Water changes are helpful during cycling, whether fishless or with methods such as “seasoned filter media” that allow for fish to be present. This is a point that is often missed due to inaccurate information that is still disseminated about lowering bacteria in the water column or in the gravel by performing water changes since aerobic Autotrophic nitrifying bacteria secrete a glue like substance (please see the section near the beginning of this article: “Biofiltration”).
Another important point as to the use of cycling products, whether it be Cycle or the overly touted Bio Spira; often aquarists (even so called experts, and I have to admit to being guilty to this at times myself), will base an opinion on whether a product or method is effective or is not effective on non-controlled observations.
Here is my explanation, the Heterotrophic Bacteria contained in Cycle will decompose some of the organics, thus lowering initial ammonia output, but this is not actually “seeding” your aquarium because as soon as you cease using this product your ammonia will go right up due to the lack of Autotrophic nitrifying bacteria.
Of course my example also shows where these products can be useful as well, just do not depend on them for cycling. I might also make the point that by either employing fishless cycling or aged filter media, this should never come down to the use of such products (unless your bio filter has been disrupted by the use of gram positive medications, extended, power failures, etc.).
WHAT TO DO FOR HIGH AMMONIA OR NITRITES (when Fish are already present):
Steps to temporarily improve high ammonia problems (emergency ammonia poisoning procedures)
HOWEVER, make sure that 100% water changes are NOT performed, even with small Betta bowls.
Be aware that if your aquarium has copious amounts of decomposition in the absence of correct KH Buffers likely will result in a low pH. A pH under 6.5 will convert much of your aquarium ammonia to non toxic NH4 all the while slowing the nitrogen cycle and thus natural removal of ammonia.
* Use SeaChem Prime (removes chlorine/chloramines, detoxifies ammonia & nitrite) or Amquel Plus or to a lesser extent many other older generation Ammonia/Nitrite de-toxifiers such Ammo Lock, or Amquel. These products do not remove ammonia they change the ammonia from highly toxic NH3 to less toxic Ammonium (NH4).
* Add a cycling aid, such as SeaChem Stability which interferes the least with establishment of a healthy bio filter in your substrate or filters as it provides both Autotrophic and Heterotrophic bacteria as well, unlike competing products, the bacteria employed by Stability are non-sulfur fixing and will not produce toxic hydrogen sulfide.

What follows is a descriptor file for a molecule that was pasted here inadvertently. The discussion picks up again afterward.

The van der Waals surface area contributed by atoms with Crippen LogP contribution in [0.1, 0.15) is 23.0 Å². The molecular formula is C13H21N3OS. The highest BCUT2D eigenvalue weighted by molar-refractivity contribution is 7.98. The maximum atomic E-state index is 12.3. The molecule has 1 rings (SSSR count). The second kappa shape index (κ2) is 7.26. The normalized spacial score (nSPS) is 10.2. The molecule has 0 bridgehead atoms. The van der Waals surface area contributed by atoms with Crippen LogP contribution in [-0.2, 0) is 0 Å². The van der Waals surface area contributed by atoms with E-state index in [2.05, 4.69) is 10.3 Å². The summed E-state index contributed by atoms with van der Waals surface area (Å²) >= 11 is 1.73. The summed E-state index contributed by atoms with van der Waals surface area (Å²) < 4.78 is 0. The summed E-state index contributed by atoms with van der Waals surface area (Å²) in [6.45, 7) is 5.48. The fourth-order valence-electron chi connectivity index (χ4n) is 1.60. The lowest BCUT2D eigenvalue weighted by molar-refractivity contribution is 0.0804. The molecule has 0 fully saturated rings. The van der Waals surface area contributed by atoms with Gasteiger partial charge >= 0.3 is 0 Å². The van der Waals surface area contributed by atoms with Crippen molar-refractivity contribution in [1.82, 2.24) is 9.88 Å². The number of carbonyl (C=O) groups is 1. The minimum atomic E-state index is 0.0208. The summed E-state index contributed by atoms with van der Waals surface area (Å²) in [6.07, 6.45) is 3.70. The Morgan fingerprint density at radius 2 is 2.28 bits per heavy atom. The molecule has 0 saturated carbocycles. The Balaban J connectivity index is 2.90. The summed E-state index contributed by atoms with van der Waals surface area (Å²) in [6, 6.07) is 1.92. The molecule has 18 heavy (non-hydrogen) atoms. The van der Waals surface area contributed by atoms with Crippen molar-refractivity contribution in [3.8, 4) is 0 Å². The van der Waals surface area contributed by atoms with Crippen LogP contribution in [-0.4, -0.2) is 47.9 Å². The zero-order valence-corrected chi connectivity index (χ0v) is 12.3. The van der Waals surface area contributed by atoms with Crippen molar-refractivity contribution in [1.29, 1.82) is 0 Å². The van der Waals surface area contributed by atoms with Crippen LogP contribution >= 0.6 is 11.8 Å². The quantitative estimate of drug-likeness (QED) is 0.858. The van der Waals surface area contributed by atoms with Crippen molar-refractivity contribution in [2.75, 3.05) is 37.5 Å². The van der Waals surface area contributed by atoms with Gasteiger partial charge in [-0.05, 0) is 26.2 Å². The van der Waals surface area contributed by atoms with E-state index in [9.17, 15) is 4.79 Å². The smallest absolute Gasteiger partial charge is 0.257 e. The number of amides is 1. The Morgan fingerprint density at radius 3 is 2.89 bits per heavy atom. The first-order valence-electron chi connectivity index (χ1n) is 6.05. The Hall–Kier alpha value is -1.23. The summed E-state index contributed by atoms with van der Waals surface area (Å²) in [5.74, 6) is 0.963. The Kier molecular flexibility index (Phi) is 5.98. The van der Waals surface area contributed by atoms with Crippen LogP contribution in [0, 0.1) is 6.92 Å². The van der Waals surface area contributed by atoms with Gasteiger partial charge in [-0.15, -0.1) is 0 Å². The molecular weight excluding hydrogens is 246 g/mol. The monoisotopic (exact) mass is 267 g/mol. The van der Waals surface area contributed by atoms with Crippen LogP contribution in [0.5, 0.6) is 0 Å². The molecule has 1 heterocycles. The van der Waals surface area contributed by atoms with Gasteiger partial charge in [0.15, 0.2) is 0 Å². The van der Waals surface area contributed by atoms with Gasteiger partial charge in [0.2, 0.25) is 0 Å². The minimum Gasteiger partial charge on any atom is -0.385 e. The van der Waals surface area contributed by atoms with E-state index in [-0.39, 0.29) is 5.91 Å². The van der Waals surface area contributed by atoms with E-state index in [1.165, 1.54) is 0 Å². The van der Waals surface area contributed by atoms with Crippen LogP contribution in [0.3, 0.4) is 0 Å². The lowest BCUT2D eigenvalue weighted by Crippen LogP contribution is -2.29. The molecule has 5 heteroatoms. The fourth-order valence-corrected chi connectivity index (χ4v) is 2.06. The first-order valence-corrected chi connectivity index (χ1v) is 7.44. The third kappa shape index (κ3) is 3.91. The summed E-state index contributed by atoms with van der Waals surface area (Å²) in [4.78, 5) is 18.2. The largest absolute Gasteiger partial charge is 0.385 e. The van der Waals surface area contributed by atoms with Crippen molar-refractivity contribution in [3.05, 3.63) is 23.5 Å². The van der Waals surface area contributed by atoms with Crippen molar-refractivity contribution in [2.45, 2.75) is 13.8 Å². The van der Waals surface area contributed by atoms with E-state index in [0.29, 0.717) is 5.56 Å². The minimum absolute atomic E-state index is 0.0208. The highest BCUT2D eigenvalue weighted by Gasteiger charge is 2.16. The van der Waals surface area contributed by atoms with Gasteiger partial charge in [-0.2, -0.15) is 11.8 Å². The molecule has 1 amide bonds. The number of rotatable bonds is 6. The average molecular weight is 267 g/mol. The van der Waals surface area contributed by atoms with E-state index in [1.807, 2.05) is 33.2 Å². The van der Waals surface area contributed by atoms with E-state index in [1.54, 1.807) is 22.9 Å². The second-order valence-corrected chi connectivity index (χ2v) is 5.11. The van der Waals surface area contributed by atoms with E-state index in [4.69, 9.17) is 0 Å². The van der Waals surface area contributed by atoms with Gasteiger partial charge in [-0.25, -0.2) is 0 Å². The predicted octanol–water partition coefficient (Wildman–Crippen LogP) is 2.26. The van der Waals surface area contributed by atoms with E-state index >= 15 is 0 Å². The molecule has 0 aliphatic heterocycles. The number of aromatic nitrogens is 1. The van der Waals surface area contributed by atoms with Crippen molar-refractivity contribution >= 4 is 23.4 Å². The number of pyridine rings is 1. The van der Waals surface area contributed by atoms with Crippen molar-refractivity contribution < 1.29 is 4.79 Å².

* Add salt (NaCl); this is a popular method for "nitrite poisoning" and should be added at 1 tablespoon per 5 gallons to 1 teaspoon per gallon depending upon fish sensitivities. The addition of salt will prevent methemoglobin that forms in the blood due to nitrite exposure from building up.
* For high ammonia or nitrite exposure (common in fish shipped from long distances), the use of Methylene Blue in 30 minute baths is very effective and also counters the effects of methemoglobin in the blood by increasing the hemoglobin oxygen carrying abilities.
* It is also common for ammonia and/or nitrite spikes after moving or transferring an aquarium.
Steps for a long term solution to lower ammonia levels
* Add "seasoned" by bio media such as sponge or filter fiber from another healthy tank to kick start your bio filtration.
* Add filter media with high abilities to maintain nitrifying bacteria such as Volcanic Rock, Ceramic Bio Media, and especially SeaChem Matrix
* Consider zeolite in the filters to absorb some of the ammonia (FRESHWATER ONLY!).
* Use of chemical absorbents such as SeaChem Purigen placed in a filter or other high flow areas (even placed in a bag at the base of a sponge filter).
* Cut back on feeding and do not use fish foods high in non-aquatic proteins, which are mostly un-digestible by fish and add to your ammonia.
* Increase pH slowly and more importantly KH, as a pH below 7.0 slows the growth of nitrifying bacteria (as stated earlier in this article).
* Increase Bio-Filtration;
This is a much more common problem with bowl/small aquarium filters, as many buy poorly designed under gravel filters with small carbon (& sometimes a few grains of zeolite added) under the mistaken belief these can remove much ammonia/nitrites, which in controlled tests are very inadequate.
* Although as explained earlier that products such as "Cycle", or "Stress Zyme" are not good choices for "kick starting" your aquarium or pond nitrogen cycle (in other words used as a biological cycling product), they DO contain Heterotrophic Bacteria than can at least consume some of the organic waster while your nitrogen cycle is still in the process of establishing itself or re-establishing itself if the bio filter has been interrupted by gram positive medications (assuming fish are present, otherwise I would not use them).
WHAT TO DO FOR HIGH NITRATES:
Although not generally toxic, high nitrates over 50 ppm can stunt fish growth and lead to health issues if fish are exposed to high nitrates for an extended time in freshwater.
Please note that these suggestions/points are NOT an exhaustive list, please follow the links at the end for more complete information.
FREQUENTLY ASKED NITROGEN CYCLE QUESTIONS & ANSWERS: